A sound art exhibition at Colgate University showcases works like Dajun Yao's Garden of Buddhahood, featuring 45 Buddhist chanting lamps. Courtesy of Mark Williams and Colgate University
US art show tunes in to the sounds of China, Kelly Chung Dawson reports in New York.
During the decades in which pop music and culture were helping solidify America's tradition of sound art, China was essentially in a cultural vacuum.
Since then, every type of Western music has made its way to the country, providing generations of younger Chinese an education in one sonic rush. This in turn helped produce a community of sound artists that lacked an indigenous foundation but had an excess of information - a contrast that makes Chinese sound art particularly interesting today.
Revolutions Per Minute, a new exhibition at Colgate University in central New York State, showcases 35 installations of sound art - indoors and outdoors, and on and off campus in the village of Hamilton, New York. Using speakers, video projectors, iPads and 64 "chanting machines", the exhibition marks the first survey of Chinese sound art anywhere, including China.
"Every town or city has its own soundscape," says co-curator Wenhua Shi, who teaches art and art history at Colgate.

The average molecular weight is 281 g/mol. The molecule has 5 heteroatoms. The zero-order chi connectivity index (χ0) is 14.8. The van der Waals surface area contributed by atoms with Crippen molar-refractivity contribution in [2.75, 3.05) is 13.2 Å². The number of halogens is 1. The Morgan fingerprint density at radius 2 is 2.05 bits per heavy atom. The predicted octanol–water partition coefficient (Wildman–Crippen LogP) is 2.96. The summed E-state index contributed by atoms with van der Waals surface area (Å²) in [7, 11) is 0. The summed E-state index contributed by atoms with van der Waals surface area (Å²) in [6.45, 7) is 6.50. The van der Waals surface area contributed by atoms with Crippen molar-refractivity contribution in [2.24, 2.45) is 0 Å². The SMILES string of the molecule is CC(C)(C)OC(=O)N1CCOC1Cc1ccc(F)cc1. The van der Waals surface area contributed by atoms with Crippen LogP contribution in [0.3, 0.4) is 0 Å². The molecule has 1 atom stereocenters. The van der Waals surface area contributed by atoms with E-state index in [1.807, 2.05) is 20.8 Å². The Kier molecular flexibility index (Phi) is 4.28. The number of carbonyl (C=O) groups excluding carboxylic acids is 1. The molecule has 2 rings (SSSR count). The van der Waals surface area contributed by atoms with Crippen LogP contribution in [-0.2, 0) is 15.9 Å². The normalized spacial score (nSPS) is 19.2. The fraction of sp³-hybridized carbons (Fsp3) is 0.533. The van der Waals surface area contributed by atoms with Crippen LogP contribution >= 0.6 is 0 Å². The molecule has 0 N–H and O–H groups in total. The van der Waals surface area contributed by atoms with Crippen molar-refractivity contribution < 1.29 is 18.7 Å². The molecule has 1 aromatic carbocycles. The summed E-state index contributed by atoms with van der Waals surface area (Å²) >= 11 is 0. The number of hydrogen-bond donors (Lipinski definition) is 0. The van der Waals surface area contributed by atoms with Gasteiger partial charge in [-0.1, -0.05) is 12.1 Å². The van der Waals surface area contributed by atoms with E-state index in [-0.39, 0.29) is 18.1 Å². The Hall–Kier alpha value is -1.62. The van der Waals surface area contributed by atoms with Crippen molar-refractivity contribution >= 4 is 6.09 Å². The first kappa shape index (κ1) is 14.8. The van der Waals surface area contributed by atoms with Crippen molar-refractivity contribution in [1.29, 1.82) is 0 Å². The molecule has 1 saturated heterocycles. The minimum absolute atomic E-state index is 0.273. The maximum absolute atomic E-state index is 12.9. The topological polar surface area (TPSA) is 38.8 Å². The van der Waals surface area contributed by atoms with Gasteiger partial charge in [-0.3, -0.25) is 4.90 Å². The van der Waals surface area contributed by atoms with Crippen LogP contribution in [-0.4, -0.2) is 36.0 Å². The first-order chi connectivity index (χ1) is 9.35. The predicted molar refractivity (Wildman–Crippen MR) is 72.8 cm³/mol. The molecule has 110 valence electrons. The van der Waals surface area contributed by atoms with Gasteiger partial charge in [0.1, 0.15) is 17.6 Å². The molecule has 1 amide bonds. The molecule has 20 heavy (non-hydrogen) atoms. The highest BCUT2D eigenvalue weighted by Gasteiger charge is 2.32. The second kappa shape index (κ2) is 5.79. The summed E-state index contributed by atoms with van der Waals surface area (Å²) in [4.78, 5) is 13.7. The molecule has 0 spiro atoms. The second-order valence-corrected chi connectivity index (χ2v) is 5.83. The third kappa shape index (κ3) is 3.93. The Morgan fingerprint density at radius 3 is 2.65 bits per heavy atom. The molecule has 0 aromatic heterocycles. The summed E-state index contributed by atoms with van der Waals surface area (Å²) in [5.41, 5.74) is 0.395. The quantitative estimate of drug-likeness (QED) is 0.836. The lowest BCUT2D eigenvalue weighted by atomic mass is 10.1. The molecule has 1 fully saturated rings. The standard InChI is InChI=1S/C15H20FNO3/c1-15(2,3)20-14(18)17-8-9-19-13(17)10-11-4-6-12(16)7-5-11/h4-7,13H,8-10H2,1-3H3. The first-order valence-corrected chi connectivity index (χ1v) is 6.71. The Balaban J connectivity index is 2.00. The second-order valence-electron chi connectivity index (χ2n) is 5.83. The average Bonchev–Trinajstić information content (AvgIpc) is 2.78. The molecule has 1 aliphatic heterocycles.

"We want to show that sound relates to all humans. Everyone can relate to sound; it crosses geographical boundaries and time. You just have to open your ears to that experience," he says.
A 36th piece will result from environmental noise collected throughout Hamilton during the exhibition, which runs through April 26. In addition, four of the 30 featured artists will remain in residence at the university. Xie Zhongqi, Wang Changcun, Samson Young and Xu Cheng (part of the Shanghai noise group Torturing Nurse) will collaborate on live performances and workshops with Colgate students.
In an essay, co-curator Dajun Yao, a sound artist who directs the Open Media Lab at the China Academy of Art, writes: "Today's China is one of the most rambunctious and noisy countries in the world. Rampant noise, especially noise in public space, such as the broadcasting of nonstop background muzak at Shanghai subway stations, on railway trains, individuals broadcasting their private cellphone conversations at high volume, etc. This different ideology of sound, one of the most negative aspects of living in China, is, ironically, also what imbues the society with inexplicable acoustic energy.